Southside with You Review: A Charming, If Unoriginal, Spark of a Romance

Photo Credit:http://www.npr.org/2016/08/27/491503352/southside-with-you-a-love-story-about-barack-and-michelle-obama

Southside with You sneaks up on you, a sentiment the film’s version of Michelle Robinson (Tika Sumpter) would agree with. Taking more than a few pages from Richard Linklater’s Before trilogy, writer-director Richard Tanne crafts the first date of Barack (Parker Sawyers) and Michelle Obama with a minimalist approach. They mostly just walk and talk and observe each other, which is fine when the conversation is worth listening to, which isn’t as often as it should be.

The apprehensive Michelle resists Barack for as long as she can. The two were colleagues at the time, and Michelle has no intention of letting a man interfere with how she’s perceived professionally. But Barack is a charmer with no intention of giving up. You’ve seen this story in countless romance films before it, and for most of those you didn’t have real life to ruin the ending. Southside with You suffers from the conflicts Barack and Michelle share that stand in the way of their eventual marriage. Though those conflicts, as the blossoming couple bickers about race relations and politics, are also what separate this film from the norm. The end result is a film partially at war with itself.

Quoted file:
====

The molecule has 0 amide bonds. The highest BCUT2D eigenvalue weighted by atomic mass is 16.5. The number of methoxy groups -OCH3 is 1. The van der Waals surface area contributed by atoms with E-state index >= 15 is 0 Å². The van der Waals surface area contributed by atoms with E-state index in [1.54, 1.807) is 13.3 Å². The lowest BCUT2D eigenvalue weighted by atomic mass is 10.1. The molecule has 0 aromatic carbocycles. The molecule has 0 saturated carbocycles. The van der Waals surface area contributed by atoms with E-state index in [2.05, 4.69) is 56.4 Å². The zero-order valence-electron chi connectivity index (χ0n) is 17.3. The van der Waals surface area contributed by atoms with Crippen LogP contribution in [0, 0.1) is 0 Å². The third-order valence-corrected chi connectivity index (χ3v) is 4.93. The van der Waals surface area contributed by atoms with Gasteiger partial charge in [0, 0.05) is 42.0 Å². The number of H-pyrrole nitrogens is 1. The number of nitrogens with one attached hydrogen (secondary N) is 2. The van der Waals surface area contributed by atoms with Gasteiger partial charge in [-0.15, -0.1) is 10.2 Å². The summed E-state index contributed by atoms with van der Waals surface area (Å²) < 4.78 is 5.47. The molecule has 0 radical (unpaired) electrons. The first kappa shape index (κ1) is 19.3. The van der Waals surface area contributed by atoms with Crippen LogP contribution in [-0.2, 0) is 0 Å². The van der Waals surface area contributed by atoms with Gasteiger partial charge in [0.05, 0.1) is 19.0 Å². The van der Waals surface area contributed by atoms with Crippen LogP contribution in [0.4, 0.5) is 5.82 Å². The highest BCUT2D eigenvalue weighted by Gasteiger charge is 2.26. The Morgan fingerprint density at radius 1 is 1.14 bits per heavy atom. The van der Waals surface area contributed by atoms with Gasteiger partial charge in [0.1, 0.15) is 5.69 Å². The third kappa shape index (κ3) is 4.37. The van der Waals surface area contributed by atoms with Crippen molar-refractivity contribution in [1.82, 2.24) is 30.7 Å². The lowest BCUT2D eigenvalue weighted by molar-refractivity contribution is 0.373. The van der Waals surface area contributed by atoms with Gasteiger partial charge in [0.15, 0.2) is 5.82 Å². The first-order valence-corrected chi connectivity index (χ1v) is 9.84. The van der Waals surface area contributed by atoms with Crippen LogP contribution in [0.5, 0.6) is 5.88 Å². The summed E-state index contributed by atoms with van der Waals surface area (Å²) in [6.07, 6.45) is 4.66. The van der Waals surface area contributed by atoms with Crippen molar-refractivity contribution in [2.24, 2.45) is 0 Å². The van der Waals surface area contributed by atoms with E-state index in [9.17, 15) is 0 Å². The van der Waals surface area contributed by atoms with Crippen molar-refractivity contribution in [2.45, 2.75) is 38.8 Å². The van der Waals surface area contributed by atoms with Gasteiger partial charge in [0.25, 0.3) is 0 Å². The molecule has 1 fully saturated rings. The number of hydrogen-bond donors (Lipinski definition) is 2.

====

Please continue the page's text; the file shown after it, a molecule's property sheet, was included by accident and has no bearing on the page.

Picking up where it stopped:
It doesn’t help that Sumpter’s imitation of Michelle goes no farther than just that, an imitation. Sawyers fares much better as Barack, focusing on how the mannerisms complement the personal connection that the audience needs to make with him. But Sumpter is just all mannerisms, which really just makes their attraction feel contrived.

But the third act should sell you. The film eventually adopts a sweet, airy feel that stirs the romance pot just the right way. You’ll leave the theater feeling warm and fuzzy, especially since you know things work out for them down the road. It makes Southside with You the inverse of Before Sunrise in a way. Where that film skipped the will-they-won’t-they and just let them be in it, this one takes the more dramatic approach. It makes sense, the real Barack and Michelle Obama lead very dramatic lives. But where Before Sunrise ends with one of the all-time-great ambiguous endings, Southside with You leaves you feeling safe and secure. It’s a less interesting statement on love in general, but also one of the only spots in the film that truly feels romantic. That’s a problem for the film. Even though it eventually gets there, it feels like there were some pretty big missed opportunities. But who knows? Maybe Tanne will make a sequel in nine years exploring their relationship as they entered the world of politics a la Before Sunset. Maybe when the romance is less of a fairy tale, albeit one set in the rough side of Chicago, their story can achieve something truly special. Grade: B-

By Matt Dougherty

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